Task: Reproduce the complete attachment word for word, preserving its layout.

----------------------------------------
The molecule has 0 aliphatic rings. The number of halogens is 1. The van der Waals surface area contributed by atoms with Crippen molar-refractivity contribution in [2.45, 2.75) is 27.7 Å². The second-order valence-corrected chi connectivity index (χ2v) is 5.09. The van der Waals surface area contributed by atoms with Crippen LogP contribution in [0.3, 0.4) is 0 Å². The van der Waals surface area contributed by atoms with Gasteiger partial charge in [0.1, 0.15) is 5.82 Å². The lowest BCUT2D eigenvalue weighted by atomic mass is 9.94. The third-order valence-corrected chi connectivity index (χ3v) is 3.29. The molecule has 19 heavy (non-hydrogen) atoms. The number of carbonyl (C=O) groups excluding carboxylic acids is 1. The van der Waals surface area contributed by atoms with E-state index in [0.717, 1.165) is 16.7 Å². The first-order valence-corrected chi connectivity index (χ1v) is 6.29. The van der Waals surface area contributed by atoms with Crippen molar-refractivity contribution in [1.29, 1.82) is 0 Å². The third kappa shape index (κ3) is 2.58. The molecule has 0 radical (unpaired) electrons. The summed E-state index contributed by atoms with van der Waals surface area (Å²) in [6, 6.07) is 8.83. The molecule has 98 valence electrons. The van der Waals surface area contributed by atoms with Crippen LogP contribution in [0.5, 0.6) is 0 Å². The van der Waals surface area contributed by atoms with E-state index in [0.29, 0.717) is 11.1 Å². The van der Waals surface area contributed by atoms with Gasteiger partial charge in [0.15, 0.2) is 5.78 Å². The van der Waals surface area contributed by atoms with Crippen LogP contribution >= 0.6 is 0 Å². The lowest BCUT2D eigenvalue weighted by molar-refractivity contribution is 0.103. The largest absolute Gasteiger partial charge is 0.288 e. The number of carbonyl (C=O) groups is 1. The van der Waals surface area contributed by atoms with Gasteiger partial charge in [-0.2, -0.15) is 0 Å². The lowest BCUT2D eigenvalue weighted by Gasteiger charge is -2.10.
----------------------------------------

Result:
The molecule has 0 aliphatic rings. The number of halogens is 1. The van der Waals surface area contributed by atoms with Crippen molar-refractivity contribution in [2.45, 2.75) is 27.7 Å². The second-order valence-corrected chi connectivity index (χ2v) is 5.09. The van der Waals surface area contributed by atoms with Crippen LogP contribution in [0.3, 0.4) is 0 Å². The van der Waals surface area contributed by atoms with Gasteiger partial charge in [0.1, 0.15) is 5.82 Å². The lowest BCUT2D eigenvalue weighted by atomic mass is 9.94. The third-order valence-corrected chi connectivity index (χ3v) is 3.29. The molecule has 19 heavy (non-hydrogen) atoms. The number of carbonyl (C=O) groups excluding carboxylic acids is 1. The van der Waals surface area contributed by atoms with E-state index in [0.717, 1.165) is 16.7 Å². The first-order valence-corrected chi connectivity index (χ1v) is 6.29. The van der Waals surface area contributed by atoms with Crippen molar-refractivity contribution in [1.29, 1.82) is 0 Å². The third kappa shape index (κ3) is 2.58. The molecule has 0 radical (unpaired) electrons. The summed E-state index contributed by atoms with van der Waals surface area (Å²) in [6, 6.07) is 8.83. The molecule has 98 valence electrons. The van der Waals surface area contributed by atoms with Crippen LogP contribution in [0.5, 0.6) is 0 Å². The van der Waals surface area contributed by atoms with E-state index in [0.29, 0.717) is 11.1 Å². The van der Waals surface area contributed by atoms with Gasteiger partial charge in [0.15, 0.2) is 5.78 Å². The van der Waals surface area contributed by atoms with Crippen LogP contribution >= 0.6 is 0 Å². The lowest BCUT2D eigenvalue weighted by molar-refractivity contribution is 0.103. The largest absolute Gasteiger partial charge is 0.288 e. The number of carbonyl (C=O) groups is 1. The van der Waals surface area contributed by atoms with Gasteiger partial charge in [-0.2, -0.15) is 0 Å². The lowest BCUT2D eigenvalue weighted by Gasteiger charge is -2.10.